As part of an international campaign to improve coverage of women and the arts on Wikipedia and encourage female editorship, the 2018 Art + Feminism Wikipedia Edit-a-Thon at Cornell will be held Saturday, March 10.
Sessions on campus will meet from 10 a.m. to 5 p.m. in 106G Olin Library and at the Herbert F. Johnson Museum of Art.
This is the third year Cornell has participated in the edit-a-thon, first held in 2014. Among the reasons for the project: Only one out of 10 Wikipedia editors is female, according to Wikimedia Foundation surveys.
In addition to addressing the gender gap among editors, “a large part of the project is to improve what exists already on Wikipedia, because the coverage of women is inferior to the coverage of men,” said organizer and art librarian Susette Newberry, director of research and learning services at Olin and Uris libraries. “If you compare the entries, there is a huge disparity. We would like to see that addressed, but of course having better, wider coverage for artists who are underrepresented would be fantastic.”
Artists from other countries also need better coverage on Wikipedia, Newberry said: “At Cornell we would like to leverage all the language expertise we have, and all the knowledge our students and scholars have of figures around the world.”
Free editing workshops for new and returning participants will be held March 6 from noon to 1 p.m. in 106G Olin Library and March 8 from 4:30 to 5:30 p.m. in the Uris Library gallery level classroom. Volunteers are encouraged to attend a workshop (register online for March 6 or March 8) and sign up for the edit-a-thon March 10. Online training and same-day training are also available.
Cornell University Library has prepared a guide to the edit-a-thon with complete information, resources for editors and suggested articles to work on. Other sources for the Wikipedia project at Cornell include a Facebook event page and Cornell events page.
Over the past two March events, volunteer editors have added several entirely new entries on notable Cornellians and Cornell-related women in the arts. These include painter Alice Dalton Brown ’58, art historian Claire Holt, artist Clara Seley, architect Olive Tjaden ’25, and artist Alison Mason Kingsbury, who created the World War I Memorial Chapel mural on West Campus (1930) and assisted artist Ezra Winter on the Willard Straight Hall lobby mural (1925-27).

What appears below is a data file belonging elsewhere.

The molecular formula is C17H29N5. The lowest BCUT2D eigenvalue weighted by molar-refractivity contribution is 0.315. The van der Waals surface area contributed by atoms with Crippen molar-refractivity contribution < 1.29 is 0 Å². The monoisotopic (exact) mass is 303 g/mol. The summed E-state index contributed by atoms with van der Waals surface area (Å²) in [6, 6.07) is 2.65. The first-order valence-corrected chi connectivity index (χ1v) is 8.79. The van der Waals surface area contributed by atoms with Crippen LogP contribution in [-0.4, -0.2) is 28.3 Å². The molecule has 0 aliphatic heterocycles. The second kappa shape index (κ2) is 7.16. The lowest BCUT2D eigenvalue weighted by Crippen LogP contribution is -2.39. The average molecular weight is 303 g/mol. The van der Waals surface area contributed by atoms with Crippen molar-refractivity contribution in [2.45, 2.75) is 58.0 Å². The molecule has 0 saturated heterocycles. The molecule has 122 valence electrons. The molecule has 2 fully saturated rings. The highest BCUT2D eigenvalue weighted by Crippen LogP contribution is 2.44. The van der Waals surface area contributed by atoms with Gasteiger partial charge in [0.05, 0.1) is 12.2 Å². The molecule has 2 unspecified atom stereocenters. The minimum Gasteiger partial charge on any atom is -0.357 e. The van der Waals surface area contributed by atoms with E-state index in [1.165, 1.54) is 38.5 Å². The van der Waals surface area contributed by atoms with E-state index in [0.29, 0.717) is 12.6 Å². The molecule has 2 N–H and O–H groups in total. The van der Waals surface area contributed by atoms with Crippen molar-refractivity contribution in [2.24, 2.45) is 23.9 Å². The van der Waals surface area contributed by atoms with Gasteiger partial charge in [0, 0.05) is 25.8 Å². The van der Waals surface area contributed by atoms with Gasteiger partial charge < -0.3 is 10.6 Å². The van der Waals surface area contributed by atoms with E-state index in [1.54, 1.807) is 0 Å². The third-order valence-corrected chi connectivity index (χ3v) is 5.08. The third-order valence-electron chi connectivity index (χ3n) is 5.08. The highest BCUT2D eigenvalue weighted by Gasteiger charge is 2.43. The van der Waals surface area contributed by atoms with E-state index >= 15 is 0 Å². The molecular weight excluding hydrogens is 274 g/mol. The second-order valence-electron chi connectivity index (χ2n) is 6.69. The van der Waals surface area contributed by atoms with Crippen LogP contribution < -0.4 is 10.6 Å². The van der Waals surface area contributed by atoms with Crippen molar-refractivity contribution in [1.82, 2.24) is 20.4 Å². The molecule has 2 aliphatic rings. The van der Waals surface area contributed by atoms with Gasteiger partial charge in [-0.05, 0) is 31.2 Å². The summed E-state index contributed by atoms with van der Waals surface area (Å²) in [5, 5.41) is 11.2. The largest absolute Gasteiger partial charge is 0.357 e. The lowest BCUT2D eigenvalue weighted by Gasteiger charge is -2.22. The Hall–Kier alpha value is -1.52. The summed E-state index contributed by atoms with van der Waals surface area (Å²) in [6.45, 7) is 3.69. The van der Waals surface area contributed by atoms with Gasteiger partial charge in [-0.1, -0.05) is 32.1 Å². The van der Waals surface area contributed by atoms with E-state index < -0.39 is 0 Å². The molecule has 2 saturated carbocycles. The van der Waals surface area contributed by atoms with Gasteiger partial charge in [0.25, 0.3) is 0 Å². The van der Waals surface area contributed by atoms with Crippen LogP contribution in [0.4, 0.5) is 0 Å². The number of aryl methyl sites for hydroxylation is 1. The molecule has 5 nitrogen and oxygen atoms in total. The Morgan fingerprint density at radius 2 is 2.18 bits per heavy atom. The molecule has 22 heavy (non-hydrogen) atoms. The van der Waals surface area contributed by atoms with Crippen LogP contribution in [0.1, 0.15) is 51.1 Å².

Cornell participated in a similar Wikipedia editing project on agriculture and life science topics in 2016.
Participants in the Cornell node of Art + Feminism have also enhanced articles on the work of notable women. The subject matter has covered the gamut of feminism, gender and the arts, from archaeologists and architects to typographers, video artists and more, Newberry said.
“There has been a good deal of editing activity to support artists represented in the Herbert F. Johnson Museum of Art and the Human Sexuality Collection in the library’s Division of Rare and Manuscript Collections,” she said. “Some of the editors contributed very small edits – external links, citations, grammatical improvements – while others wrote entirely new articles based on substantive research.”
Brittany Rubin, print room curatorial assistant at the Johnson Museum; Julie McLean, the museum’s coordinator of public programs, and Marsha Taichman, visual resources librarian in the Fine Arts Library, are co-coordinators of the project.
Newberry and Taichman have been working with students and faculty in a few classes to participate.
Once they sign up, editors can get started right away on their topics of choice. Editing statistics are compiled during the month of March, not just on March 10. The statistics include the number of words added, total edits, number of articles edited, pages created and images uploaded.
The effort to improve Wikipedia will continue after the month is over.
“Some faculty in the College of Arts and Sciences are very interested in a project allowing students to contribute to public knowledge,” Newberry said. “Some people are skeptical of Wikipedia, which is healthy, but at least students can get to understand its limits. Wikipedia has a lot of people engaged in peer review, for want of a better term, and oversight. You do an edit and there are 15 people jumping in right away, even on a minor topic, to make sure that what you are offering is from an unbiased source and offered in an unbiased way.”